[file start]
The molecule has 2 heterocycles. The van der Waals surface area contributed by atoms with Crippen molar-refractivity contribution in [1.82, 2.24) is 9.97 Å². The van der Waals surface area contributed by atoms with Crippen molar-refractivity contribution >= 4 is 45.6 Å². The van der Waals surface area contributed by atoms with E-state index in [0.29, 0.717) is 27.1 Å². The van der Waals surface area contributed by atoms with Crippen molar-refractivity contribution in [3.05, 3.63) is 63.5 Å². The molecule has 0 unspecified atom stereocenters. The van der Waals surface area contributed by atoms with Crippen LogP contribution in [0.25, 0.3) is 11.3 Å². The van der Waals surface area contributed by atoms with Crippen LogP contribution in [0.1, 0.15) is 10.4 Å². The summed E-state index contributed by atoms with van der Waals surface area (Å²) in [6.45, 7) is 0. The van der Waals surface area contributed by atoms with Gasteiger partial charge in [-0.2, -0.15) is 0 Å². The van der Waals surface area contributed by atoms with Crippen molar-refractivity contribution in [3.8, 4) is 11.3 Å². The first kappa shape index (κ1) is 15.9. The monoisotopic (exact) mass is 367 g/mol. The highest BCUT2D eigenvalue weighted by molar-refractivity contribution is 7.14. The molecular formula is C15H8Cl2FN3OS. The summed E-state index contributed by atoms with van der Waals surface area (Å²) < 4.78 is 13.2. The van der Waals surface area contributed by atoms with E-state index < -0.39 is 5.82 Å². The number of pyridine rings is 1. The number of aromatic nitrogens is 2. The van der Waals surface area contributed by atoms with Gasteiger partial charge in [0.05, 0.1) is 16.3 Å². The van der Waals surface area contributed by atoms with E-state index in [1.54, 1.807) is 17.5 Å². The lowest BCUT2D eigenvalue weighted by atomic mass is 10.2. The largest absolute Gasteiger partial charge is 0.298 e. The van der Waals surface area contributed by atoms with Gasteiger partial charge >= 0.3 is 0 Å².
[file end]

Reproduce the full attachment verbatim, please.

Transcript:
The molecule has 2 heterocycles. The van der Waals surface area contributed by atoms with Crippen molar-refractivity contribution in [1.82, 2.24) is 9.97 Å². The van der Waals surface area contributed by atoms with Crippen molar-refractivity contribution >= 4 is 45.6 Å². The van der Waals surface area contributed by atoms with E-state index in [0.29, 0.717) is 27.1 Å². The van der Waals surface area contributed by atoms with Crippen molar-refractivity contribution in [3.05, 3.63) is 63.5 Å². The molecule has 0 unspecified atom stereocenters. The van der Waals surface area contributed by atoms with Crippen LogP contribution in [0.25, 0.3) is 11.3 Å². The van der Waals surface area contributed by atoms with Crippen LogP contribution in [0.1, 0.15) is 10.4 Å². The summed E-state index contributed by atoms with van der Waals surface area (Å²) in [6.45, 7) is 0. The van der Waals surface area contributed by atoms with Gasteiger partial charge in [-0.2, -0.15) is 0 Å². The van der Waals surface area contributed by atoms with Crippen molar-refractivity contribution in [3.8, 4) is 11.3 Å². The first kappa shape index (κ1) is 15.9. The monoisotopic (exact) mass is 367 g/mol. The highest BCUT2D eigenvalue weighted by molar-refractivity contribution is 7.14. The molecular formula is C15H8Cl2FN3OS. The summed E-state index contributed by atoms with van der Waals surface area (Å²) < 4.78 is 13.2. The van der Waals surface area contributed by atoms with E-state index < -0.39 is 5.82 Å². The number of pyridine rings is 1. The number of aromatic nitrogens is 2. The van der Waals surface area contributed by atoms with Gasteiger partial charge in [0.05, 0.1) is 16.3 Å². The van der Waals surface area contributed by atoms with E-state index in [1.54, 1.807) is 17.5 Å². The lowest BCUT2D eigenvalue weighted by atomic mass is 10.2. The largest absolute Gasteiger partial charge is 0.298 e. The van der Waals surface area contributed by atoms with Gasteiger partial charge >= 0.3 is 0 Å².